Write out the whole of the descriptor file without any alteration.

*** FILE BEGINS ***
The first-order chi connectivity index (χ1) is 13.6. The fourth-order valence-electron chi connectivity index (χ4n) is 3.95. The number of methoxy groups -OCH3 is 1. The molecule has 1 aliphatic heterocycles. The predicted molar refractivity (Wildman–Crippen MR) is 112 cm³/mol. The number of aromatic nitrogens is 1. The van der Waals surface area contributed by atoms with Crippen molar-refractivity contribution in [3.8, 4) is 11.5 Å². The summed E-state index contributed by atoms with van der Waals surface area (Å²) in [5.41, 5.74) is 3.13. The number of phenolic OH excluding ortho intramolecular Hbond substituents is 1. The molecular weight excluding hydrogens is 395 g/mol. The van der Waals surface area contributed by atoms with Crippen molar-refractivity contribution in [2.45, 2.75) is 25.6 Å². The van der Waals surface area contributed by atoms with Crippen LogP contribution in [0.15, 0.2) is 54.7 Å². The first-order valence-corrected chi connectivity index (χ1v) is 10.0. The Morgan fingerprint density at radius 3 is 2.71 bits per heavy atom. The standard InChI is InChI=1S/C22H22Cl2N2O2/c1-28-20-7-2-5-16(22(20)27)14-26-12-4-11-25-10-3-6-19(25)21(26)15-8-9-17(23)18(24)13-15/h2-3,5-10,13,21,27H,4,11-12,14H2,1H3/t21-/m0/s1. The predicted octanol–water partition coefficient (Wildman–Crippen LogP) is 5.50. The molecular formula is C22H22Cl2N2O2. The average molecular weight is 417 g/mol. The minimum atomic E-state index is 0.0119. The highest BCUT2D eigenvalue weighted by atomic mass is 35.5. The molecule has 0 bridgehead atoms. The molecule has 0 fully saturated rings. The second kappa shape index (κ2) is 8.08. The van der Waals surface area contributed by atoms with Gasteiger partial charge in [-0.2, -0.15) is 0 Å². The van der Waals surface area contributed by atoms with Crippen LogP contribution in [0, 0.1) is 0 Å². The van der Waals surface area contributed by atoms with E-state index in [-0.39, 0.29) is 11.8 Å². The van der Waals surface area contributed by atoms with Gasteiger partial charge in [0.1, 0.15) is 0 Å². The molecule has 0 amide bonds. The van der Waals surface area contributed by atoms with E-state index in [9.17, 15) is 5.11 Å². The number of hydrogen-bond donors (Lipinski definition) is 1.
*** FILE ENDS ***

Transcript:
The first-order chi connectivity index (χ1) is 13.6. The fourth-order valence-electron chi connectivity index (χ4n) is 3.95. The number of methoxy groups -OCH3 is 1. The molecule has 1 aliphatic heterocycles. The predicted molar refractivity (Wildman–Crippen MR) is 112 cm³/mol. The number of aromatic nitrogens is 1. The van der Waals surface area contributed by atoms with Crippen molar-refractivity contribution in [3.8, 4) is 11.5 Å². The summed E-state index contributed by atoms with van der Waals surface area (Å²) in [5.41, 5.74) is 3.13. The number of phenolic OH excluding ortho intramolecular Hbond substituents is 1. The molecular weight excluding hydrogens is 395 g/mol. The van der Waals surface area contributed by atoms with Crippen molar-refractivity contribution in [2.45, 2.75) is 25.6 Å². The van der Waals surface area contributed by atoms with Crippen LogP contribution in [0.15, 0.2) is 54.7 Å². The first-order valence-corrected chi connectivity index (χ1v) is 10.0. The Morgan fingerprint density at radius 3 is 2.71 bits per heavy atom. The standard InChI is InChI=1S/C22H22Cl2N2O2/c1-28-20-7-2-5-16(22(20)27)14-26-12-4-11-25-10-3-6-19(25)21(26)15-8-9-17(23)18(24)13-15/h2-3,5-10,13,21,27H,4,11-12,14H2,1H3/t21-/m0/s1. The predicted octanol–water partition coefficient (Wildman–Crippen LogP) is 5.50. The molecular formula is C22H22Cl2N2O2. The average molecular weight is 417 g/mol. The minimum atomic E-state index is 0.0119. The highest BCUT2D eigenvalue weighted by atomic mass is 35.5. The molecule has 0 bridgehead atoms. The molecule has 0 fully saturated rings. The second kappa shape index (κ2) is 8.08. The van der Waals surface area contributed by atoms with Gasteiger partial charge in [-0.2, -0.15) is 0 Å². The van der Waals surface area contributed by atoms with Crippen LogP contribution in [0, 0.1) is 0 Å². The van der Waals surface area contributed by atoms with E-state index in [-0.39, 0.29) is 11.8 Å². The van der Waals surface area contributed by atoms with Gasteiger partial charge in [0.1, 0.15) is 0 Å². The molecule has 0 amide bonds. The van der Waals surface area contributed by atoms with E-state index in [9.17, 15) is 5.11 Å². The number of hydrogen-bond donors (Lipinski definition) is 1.